No. 23 Cincinnati has Big East title in reach
No. 23 Cincinnati is one victory away from taking control of the Big East race.
Of all the surprises in the conference this season - teams trying to desert, lawsuits flying back and forth - it's one of the bigger ones.
Cincinnati (7-1, 3-0) has the only perfect conference record in the Big East and can essentially put away another top threat on Saturday when it hosts West Virginia at Paul Brown Stadium.
The Bearcats have beaten Louisville, South Florida and Pittsburgh in the last three weeks, rallying from behind in the second half of each game. They overcame a nine-point deficit to beat Louisville at Paul Brown, and 10-point deficits at South Florida and at Pittsburgh.
They've been living on the edge without falling off, leaving them on the verge of a third Big East title in four years.
''You always talk about championship character, and our kids have shown resiliency,'' coach Butch Jones said on Monday. ''They've persevered and found ways to win football games.
''We've played some very, very good football teams. Those are three very talented football teams. Two of the three were on the road. So we're finding ways to win games.''
Their defense held on Saturday night in Pittsburgh for a 26-23 win that put them in control of the conference. Louisville is alone in second place with a 3-1 conference mark and 5-4 overall. Rutgers is third at 3-2 and 6-3 overall.
West Virginia and Connecticut are tied for fourth with 2-2 conference records. At the moment, it's a wide-open race - for second place.
''Right now, anything can happen,'' Pittsburgh's Todd Graham said on Monday. ''Other than Cincinnati, everybody else is right there.''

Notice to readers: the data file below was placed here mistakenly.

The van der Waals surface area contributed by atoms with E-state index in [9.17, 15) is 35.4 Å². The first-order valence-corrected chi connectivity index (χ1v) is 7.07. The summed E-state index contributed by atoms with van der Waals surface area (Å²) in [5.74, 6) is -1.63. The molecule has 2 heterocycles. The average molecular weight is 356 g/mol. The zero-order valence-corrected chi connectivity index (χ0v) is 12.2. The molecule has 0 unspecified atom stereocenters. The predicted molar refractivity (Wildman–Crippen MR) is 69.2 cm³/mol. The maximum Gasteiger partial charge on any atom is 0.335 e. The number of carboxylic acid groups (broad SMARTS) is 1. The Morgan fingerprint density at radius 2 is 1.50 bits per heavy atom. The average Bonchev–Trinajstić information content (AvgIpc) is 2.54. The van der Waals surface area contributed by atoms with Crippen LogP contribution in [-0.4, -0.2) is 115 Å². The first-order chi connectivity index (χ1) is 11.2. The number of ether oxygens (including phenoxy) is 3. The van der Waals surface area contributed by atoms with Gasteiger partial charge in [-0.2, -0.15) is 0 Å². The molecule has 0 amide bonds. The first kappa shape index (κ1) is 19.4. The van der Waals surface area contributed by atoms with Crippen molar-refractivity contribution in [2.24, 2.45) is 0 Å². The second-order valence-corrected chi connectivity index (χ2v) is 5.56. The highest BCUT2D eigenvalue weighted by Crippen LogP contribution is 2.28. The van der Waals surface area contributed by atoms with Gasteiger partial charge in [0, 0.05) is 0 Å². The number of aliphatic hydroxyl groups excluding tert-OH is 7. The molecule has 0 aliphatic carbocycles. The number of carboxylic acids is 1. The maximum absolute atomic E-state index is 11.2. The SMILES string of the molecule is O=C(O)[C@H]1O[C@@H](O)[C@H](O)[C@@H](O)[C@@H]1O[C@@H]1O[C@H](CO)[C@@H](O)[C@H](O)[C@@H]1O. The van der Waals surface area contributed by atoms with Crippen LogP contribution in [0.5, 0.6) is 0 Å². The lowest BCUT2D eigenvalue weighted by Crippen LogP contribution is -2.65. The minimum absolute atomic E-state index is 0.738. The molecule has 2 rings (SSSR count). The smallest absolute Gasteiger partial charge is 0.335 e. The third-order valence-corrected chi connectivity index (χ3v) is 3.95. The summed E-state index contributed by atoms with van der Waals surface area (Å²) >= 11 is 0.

The Mountaineers are coming off a 38-35 loss to Louisville that knocked them out of the Top 25 and out of the group of top contenders. West Virginia finishes with games at Cincinnati, at home against Pittsburgh and at South Florida.
A win on Saturday would put the Bearcats way out in front heading into a closing three-game stretch against Rutgers, Syracuse and Connecticut.
The Bearcats won the league in 2008 and 2009 under Brian Kelly, going on to lose in the Orange Bowl and the Sugar Bowl those seasons. They slipped to 4-8 last season under Jones, who inherited one of the nation's least-experienced defenses.
''I think the thing that's lost is when we came in here, you look at the production that was lost to graduation,'' Jones said.
The Bearcats have stabilized and moved ahead in a league that has a lot of parity and plenty of confusion as it tries to reconfigure itself as some of its foundation teams, including West Virginia, get ready to leave.
West Virginia accepted an invitation to join the Big 12 and filed a lawsuit against the Big East last week, hoping to leave for the 2012 season. The Big East filed a countersuit to keep the school for 27 months under the league's bylaws.
So far, the Bearcats have been the league's most stable team.
''There's a reason they're first in the league right now,'' West Virginia coach Dana Holgorsen said. ''They're playing with tremendous effort, confidence, energy and things tend to go your way when you play with that kind of stuff.''